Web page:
trip later on I only added 10 additional strokes of pressure using the
pump. I left the pump screwed to the bottle between trips and
basically just added some lost pressure between trips. I think I
guessed pretty good and I did not have to add extra pressure for each
meal. At the end of this test period my guess is the fuel bottle is
still about 2/3 full. That appears to be pretty good fuel economy.
The stove and all the accessories appear in excellent shape. The stove
itself is a little sooty under the burner from the priming. The soot
brushes off easily.
I really like this stove. I really wish I could test this stove in
really cold weather to see how it performs. The stove is very robust
and can produce a lot of heat. For summer time use it is a bit of an
overkill. This stove would rock in the winter melting snow for water.
Pros: The simmer feature is excellent and will produce a small enough
flame to keep meals from burning.
Cons: The carry bag is large and heavy. In the future the bag will be
used for storage, not for carrying in my backpack.
have carried this stove on one additional day hike and one additional
backpacking trip. For both of these trips I switched to a gas canister
(isobutane) to see how well the stove performed with a different fuel.
locations and conditions:
Day Hike: The hike was 8 mi (13 km) in the surrounding foothills near
my home. Elevation ranged between 7500 to 9500 ft (2286 to 2896 m)
Temperatures ran between 25 and 45 F (-4 and 7 C) during the day of
the hike. I stopped for lunch and heated some water for a hot beverage
BackpackingTrip #1: Drove up to Lefthand Reservoir for another quick
overnighter. Total hiking distance was 4 mi (6.4 km). Elevation was
10,666 feet (3,251 m). While using the stove in the morning and
temperatures ran between 20 and 40 F (-7 and 4 C). On this
trip I got a chance to melt snow for water and to cook several meals.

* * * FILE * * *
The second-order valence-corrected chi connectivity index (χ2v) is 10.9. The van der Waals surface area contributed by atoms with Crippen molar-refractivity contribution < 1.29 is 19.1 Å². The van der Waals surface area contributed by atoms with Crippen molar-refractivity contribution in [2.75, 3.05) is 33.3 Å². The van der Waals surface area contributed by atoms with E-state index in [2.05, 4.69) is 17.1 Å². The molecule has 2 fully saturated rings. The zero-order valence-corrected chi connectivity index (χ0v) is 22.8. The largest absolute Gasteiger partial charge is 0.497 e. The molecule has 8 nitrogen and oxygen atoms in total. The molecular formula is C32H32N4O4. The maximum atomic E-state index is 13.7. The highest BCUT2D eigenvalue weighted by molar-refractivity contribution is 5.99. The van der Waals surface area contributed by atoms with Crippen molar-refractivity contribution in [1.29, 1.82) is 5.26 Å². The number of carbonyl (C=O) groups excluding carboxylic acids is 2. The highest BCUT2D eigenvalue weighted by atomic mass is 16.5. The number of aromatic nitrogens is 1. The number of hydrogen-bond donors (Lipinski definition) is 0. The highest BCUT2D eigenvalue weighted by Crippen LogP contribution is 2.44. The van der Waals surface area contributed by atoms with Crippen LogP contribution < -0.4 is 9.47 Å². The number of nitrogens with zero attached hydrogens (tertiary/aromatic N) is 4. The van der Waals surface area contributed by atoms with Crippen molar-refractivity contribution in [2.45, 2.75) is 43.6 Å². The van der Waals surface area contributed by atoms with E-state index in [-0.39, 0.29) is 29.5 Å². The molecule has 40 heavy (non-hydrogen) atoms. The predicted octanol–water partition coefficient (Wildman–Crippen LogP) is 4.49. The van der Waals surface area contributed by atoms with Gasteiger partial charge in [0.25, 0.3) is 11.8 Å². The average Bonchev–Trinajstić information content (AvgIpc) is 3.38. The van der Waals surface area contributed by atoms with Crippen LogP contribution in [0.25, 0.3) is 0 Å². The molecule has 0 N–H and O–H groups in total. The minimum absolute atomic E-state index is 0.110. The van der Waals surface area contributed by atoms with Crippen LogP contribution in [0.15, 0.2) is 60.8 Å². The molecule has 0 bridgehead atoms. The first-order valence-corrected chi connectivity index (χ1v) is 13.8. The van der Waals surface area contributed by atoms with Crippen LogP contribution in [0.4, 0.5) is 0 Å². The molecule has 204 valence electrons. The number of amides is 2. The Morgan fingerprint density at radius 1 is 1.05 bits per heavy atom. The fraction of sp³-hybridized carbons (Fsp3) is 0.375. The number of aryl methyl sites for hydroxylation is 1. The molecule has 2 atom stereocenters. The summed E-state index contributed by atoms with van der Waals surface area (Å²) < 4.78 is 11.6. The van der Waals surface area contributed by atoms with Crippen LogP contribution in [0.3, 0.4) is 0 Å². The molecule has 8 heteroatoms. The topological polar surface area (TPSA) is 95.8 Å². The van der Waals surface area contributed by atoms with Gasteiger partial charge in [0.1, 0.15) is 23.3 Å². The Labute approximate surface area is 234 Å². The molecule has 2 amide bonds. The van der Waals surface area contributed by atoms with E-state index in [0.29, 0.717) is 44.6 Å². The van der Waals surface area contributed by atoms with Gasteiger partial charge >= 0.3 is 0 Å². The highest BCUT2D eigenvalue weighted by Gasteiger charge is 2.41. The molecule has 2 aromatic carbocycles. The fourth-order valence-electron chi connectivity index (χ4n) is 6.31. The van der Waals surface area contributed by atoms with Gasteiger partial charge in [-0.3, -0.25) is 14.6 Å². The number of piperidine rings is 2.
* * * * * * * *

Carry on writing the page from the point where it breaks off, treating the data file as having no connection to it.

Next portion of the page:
In all instances I used a 1.3 L (34 oz) titanium pot with lid. I
camped in a sheltered area and used the included windscreen.
The Omnilite stove has worked
well using both white gas and with an isobutane gas cartridge. I had
no issues using either fuel. I always used the windscreen and I
believe it is a good idea even if it is not windy. It helps contain
some of the heat around the pot and helps with efficiency. Melting
snow was easy. I only wish I had brought a larger pot so I wouldn't
have had to keep adding snow to the pot so often. In colder
temperatures and at higher altitudes this stove excels. For simmering,
the use of the gas cartridge made that task easier and more
controllable. For both of these trips I used the same gas cartridge
which was full. I believe I used less than half of the cartridge. The
majority of the fuel was used for melting snow.
This stove is a winner. Being
a multi-fuel stove means it is a great travel stove and can be used
internationally where fuel choice is limited.
For me, future use is going to be reserved for group use and cold
temperature, higher altitude use. If I expect to be melting lots of
snow and just boiling water then using the stove with white gas is the
way to go. If I expect to use the stove to prepare meals for myself
and a small group then a gas canister would be my choice. It has
better simmer capabilities than using white gas. For simple solo
excursions this would not be my choice for a stove. I have simpler,
lighter and smaller stoves for those trips.
Pros: Multi-fuel capability. Heats water quickly and efficiently.
Cons: The carry bag is large and heavy. I will only use the bag for
storage. The stove is loud when using white gas. Much quieter when
using a gas cartridge.
I would like to
thank BackpackGearTest.org and Primus for the opportunity to test this
Read more reviews of Primus gear
Read more gear reviews by Bob Sanders